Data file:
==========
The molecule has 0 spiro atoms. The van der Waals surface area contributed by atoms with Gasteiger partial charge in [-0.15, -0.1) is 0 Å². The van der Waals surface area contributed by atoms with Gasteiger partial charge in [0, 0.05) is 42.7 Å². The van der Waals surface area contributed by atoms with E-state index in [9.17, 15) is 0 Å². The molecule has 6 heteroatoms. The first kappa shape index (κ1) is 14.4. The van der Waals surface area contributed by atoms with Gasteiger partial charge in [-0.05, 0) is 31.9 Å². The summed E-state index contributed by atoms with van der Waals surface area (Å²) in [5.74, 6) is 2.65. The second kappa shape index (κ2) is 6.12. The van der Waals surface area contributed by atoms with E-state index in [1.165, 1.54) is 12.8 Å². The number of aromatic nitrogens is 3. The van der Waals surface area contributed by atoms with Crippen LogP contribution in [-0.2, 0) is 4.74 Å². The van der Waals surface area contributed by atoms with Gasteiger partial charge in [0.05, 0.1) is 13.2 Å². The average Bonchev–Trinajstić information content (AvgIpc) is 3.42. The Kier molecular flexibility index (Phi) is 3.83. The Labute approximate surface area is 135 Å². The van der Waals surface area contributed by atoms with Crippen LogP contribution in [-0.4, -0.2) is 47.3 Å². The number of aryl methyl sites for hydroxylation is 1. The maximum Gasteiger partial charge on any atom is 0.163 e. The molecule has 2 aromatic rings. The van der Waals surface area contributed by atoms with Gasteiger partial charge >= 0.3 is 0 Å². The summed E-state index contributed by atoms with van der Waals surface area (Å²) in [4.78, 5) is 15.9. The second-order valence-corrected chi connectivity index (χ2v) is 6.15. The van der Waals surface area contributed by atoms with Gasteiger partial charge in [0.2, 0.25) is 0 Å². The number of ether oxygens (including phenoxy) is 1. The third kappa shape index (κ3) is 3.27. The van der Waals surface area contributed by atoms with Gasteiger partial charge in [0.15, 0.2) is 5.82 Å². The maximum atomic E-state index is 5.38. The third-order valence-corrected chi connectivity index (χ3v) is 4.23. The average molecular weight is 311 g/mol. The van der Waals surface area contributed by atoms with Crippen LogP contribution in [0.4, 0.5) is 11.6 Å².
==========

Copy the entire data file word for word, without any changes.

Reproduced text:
The molecule has 0 spiro atoms. The van der Waals surface area contributed by atoms with Gasteiger partial charge in [-0.15, -0.1) is 0 Å². The van der Waals surface area contributed by atoms with Gasteiger partial charge in [0, 0.05) is 42.7 Å². The van der Waals surface area contributed by atoms with E-state index in [9.17, 15) is 0 Å². The molecule has 6 heteroatoms. The first kappa shape index (κ1) is 14.4. The van der Waals surface area contributed by atoms with Gasteiger partial charge in [-0.05, 0) is 31.9 Å². The summed E-state index contributed by atoms with van der Waals surface area (Å²) in [5.74, 6) is 2.65. The second kappa shape index (κ2) is 6.12. The van der Waals surface area contributed by atoms with E-state index in [1.165, 1.54) is 12.8 Å². The number of aromatic nitrogens is 3. The van der Waals surface area contributed by atoms with Crippen LogP contribution in [-0.2, 0) is 4.74 Å². The van der Waals surface area contributed by atoms with Gasteiger partial charge in [0.05, 0.1) is 13.2 Å². The average Bonchev–Trinajstić information content (AvgIpc) is 3.42. The Kier molecular flexibility index (Phi) is 3.83. The Labute approximate surface area is 135 Å². The van der Waals surface area contributed by atoms with Crippen LogP contribution in [-0.4, -0.2) is 47.3 Å². The number of aryl methyl sites for hydroxylation is 1. The maximum Gasteiger partial charge on any atom is 0.163 e. The molecule has 2 aromatic rings. The van der Waals surface area contributed by atoms with Gasteiger partial charge >= 0.3 is 0 Å². The summed E-state index contributed by atoms with van der Waals surface area (Å²) in [4.78, 5) is 15.9. The second-order valence-corrected chi connectivity index (χ2v) is 6.15. The van der Waals surface area contributed by atoms with Gasteiger partial charge in [0.2, 0.25) is 0 Å². The number of ether oxygens (including phenoxy) is 1. The third kappa shape index (κ3) is 3.27. The van der Waals surface area contributed by atoms with Gasteiger partial charge in [0.15, 0.2) is 5.82 Å². The maximum atomic E-state index is 5.38. The third-order valence-corrected chi connectivity index (χ3v) is 4.23. The average molecular weight is 311 g/mol. The van der Waals surface area contributed by atoms with Crippen LogP contribution in [0.4, 0.5) is 11.6 Å².